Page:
This is part two of our trade and free agent grades. For the first part, which is a team-by-team look at the Central and Atlantic Divisions, check out Corey Abbott's article here.
Added: Tim Cleason, Jay McClement, Brad Malone
Lost: Justin Peters, Manny Malhotra
The Carolina Hurricanes are going into the 2014-15 campaign with a new GM in Ron Francis and head coach in Bill Peters, but so far it looks like the on-ice product will be largely the same. That might not be ideal, but given that they didn’t have much cap space to work with, it’s also not surprising.
If this team is going to make the playoffs in the near future, it looks like it will need to be due to a combination of better luck and coaching rather than thanks to any major maneuvering on Francis’ part.
Columbus Blue Jackets – B+
Added: Jerry D’Amigo
Lost: Nick Schultz, Jack Skille, Cody Bass, Matt Frattin, Derek MacKenzie, Blake Comeau
Their biggest move of the offseason was obviously the R.J. Umberger-Scott Hartnell trade, but that took place before the scope of this article (and was instead part of our previous evaluation.
Consequently, there’s really not much to talk about in terms of the Blue Jackets as they resisted the temptation to make another big splash after signing Nathan Horton to a seven-year, $37.1 million contract last summer. That’s fine though as they already have a pretty strong core in place and plenty of young players that will need raises in the coming years (some, like Ryan Johansen, are already due). Sometimes the best thing a general manager can do on July 1 is sit on his hands and that was the case for Jarmo Kekalainen.
New Jersey Devils – C-
Added: Marty Havlat, Mike Cammalleri, Scott Clemmensen
Lost: Mark Fayne
You can probably count Martin Brodeur among the players lost, although that’s not a sure-thing yet.
I like the signing of Havlat for $1.5 million. After all his setbacks due to injuries, it’s easy to forget that he’s only 33. He had 22 points in 48 games last season despite having his playing time limited by the Sharks and is certainly capable of doing more than that if given the opportunity. Yes, he’s a gamble, but the Devils are a team that’s desperate for offense and at that price, Havlat is a risk worth taking.
Cammalleri certainly isn’t a bargain at $25 million over five years. It seems like teams are being forced to pay heavily for weak second liners and that’s really all Cammalleri is by the standards of a competitive team. The fact that the current market pushes you to pay a guy like him roughly 7% of your total cap space speaks to the need to have a steady stream of young talent coming through the system that’s capable of taking on those complimentary roles.
To put it another way, the Devils have filled their team with veteran forwards that are costing them around $44 million in cap space, which is less than what Chicago and Anaheim pay for their forwards and those Cammalleri-esque contracts are the reason why the Devils are paying more to accomplish less.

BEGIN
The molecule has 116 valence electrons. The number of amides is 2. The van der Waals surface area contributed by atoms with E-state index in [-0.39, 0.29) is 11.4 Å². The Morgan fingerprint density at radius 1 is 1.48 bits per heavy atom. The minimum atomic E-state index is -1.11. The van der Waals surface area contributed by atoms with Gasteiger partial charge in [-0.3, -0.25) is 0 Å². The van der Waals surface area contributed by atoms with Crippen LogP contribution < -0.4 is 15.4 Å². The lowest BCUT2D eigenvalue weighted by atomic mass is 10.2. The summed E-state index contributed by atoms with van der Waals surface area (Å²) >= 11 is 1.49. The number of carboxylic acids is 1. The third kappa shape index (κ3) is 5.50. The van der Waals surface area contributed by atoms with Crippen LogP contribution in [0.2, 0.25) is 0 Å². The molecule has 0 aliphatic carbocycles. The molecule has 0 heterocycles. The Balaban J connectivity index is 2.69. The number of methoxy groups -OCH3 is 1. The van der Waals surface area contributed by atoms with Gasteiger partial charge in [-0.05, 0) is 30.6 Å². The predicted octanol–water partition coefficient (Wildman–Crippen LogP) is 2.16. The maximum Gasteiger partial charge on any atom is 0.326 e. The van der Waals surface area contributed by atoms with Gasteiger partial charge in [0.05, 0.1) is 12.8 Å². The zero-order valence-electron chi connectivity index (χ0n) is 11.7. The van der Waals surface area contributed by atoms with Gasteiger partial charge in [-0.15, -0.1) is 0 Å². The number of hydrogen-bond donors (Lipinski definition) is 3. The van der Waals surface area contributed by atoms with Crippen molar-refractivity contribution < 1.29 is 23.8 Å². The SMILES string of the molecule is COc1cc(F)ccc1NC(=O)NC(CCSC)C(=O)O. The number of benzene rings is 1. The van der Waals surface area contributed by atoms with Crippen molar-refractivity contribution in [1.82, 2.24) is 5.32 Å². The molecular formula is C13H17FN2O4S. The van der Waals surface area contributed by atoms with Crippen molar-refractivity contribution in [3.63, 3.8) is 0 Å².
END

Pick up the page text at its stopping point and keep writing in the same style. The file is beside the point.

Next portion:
New York Rangers – B+
Added: Dan Boyle, Tanner Glass
Lost: Brad Richards, Anton Stralman, Benoit Pouliot, Brian Boyle
The New York Rangers made it to the Stanley Cup Final, but they couldn’t keep their team completely intact due in large part to salary cap restraints. They did manage to snag Boyle for $9 million over two years though. That’s not a steal, but it is a solid signing for a defenseman that’s still great at the age of 37 (38 on July 12). Between Boyle, Daniel Girardi, Ryan McDonagh, and Marc Staal, the Rangers will be able to assemble two very effective defensive pairings.
This team looks capable of making another run at the Stanley Cup and it’s hard to criticize a team you can say that about.
New York Islanders – B+
Added: Mikhail Grabovski, Nikolai Kulemin, Jack Skille, Cory Conacher, Chad Johnson
Lost: Evgeni Nabokov, Dan Boyle
I realize Dan Boyle never played for them, but they wasted a 2015 fifth round pick getting his rights, so I threw him in there. Their big additions were former Maple Leafs teammates Grabovski and Kulemin for four-years/$20 million and four-years/$16.75 million respectively. The duo are good friends and really help round out the Islanders’ top-six.
I bashed Cammalleri’s contract above and you could make the argument that the Grabovski and Kulemin signings are similar, but at least the Islanders were in a position to make these moves. With the Devils, they were throwing Cammalleri on top of a pile of bad forward signings and it’s the collective weight of them that I think hurts the team.
The vast majority of the Islanders are actually signed to very good deals (it’s crazy that they got another four years of Tavares at $5.5 million and two more of Okposo at $2.8 million), but they haven’t been able to lure outside talent to join them. So yeah, they overpaid to get Grabovski and Kulemin, but at least they were in a position to do so. At least they’re adding support players to an existing core of solid talent, so in their situation it made sense. It’s not just a band aid here, it’s a step forward.
Philadelphia Flyers – C+
Added: Nick Schultz
Lost: Tye McGinn, Steve Downie, Bruno Garvais
As mentioned above, the Scott Hartnell trade took place before the time period we’re looking at in this article.
New GM Ron Hextall mostly passed on this year’s UFA class, which sets him apart from his predecessor Paul Holmgren. Sure, the Flyers’ cap situation is the main reason for it, but being up against the cap never seemed to stop Holmgren.
It’s too early to pass judgment on Hextall or this version of the Flyers, which started off horrendously in 2013-14, but seemed to find themselves as the season went on.
Pittsburgh Penguins – A
Lost: Brooks Orpik, Matt Niskanen, Deryk Engelland, Tanner Glass, Joe Vitale, Jussi Jokinen
New Penguins GM Jim Rutherford inherited a rough cap situation, but he made the most of what he had by signing Downie to a one-year, $1 million contract and Ehrhoff to a one-year, $4 million deal. Downie dealt with balance issues in 2013-14 and he’s got a lengthy injury history, but he’ll bring an effective blend of grit and skill to the Penguins when he’s healthy. Meanwhile, Ehrhoff is a strong offensive defenseman that should effectively fill the void left by Niskanen.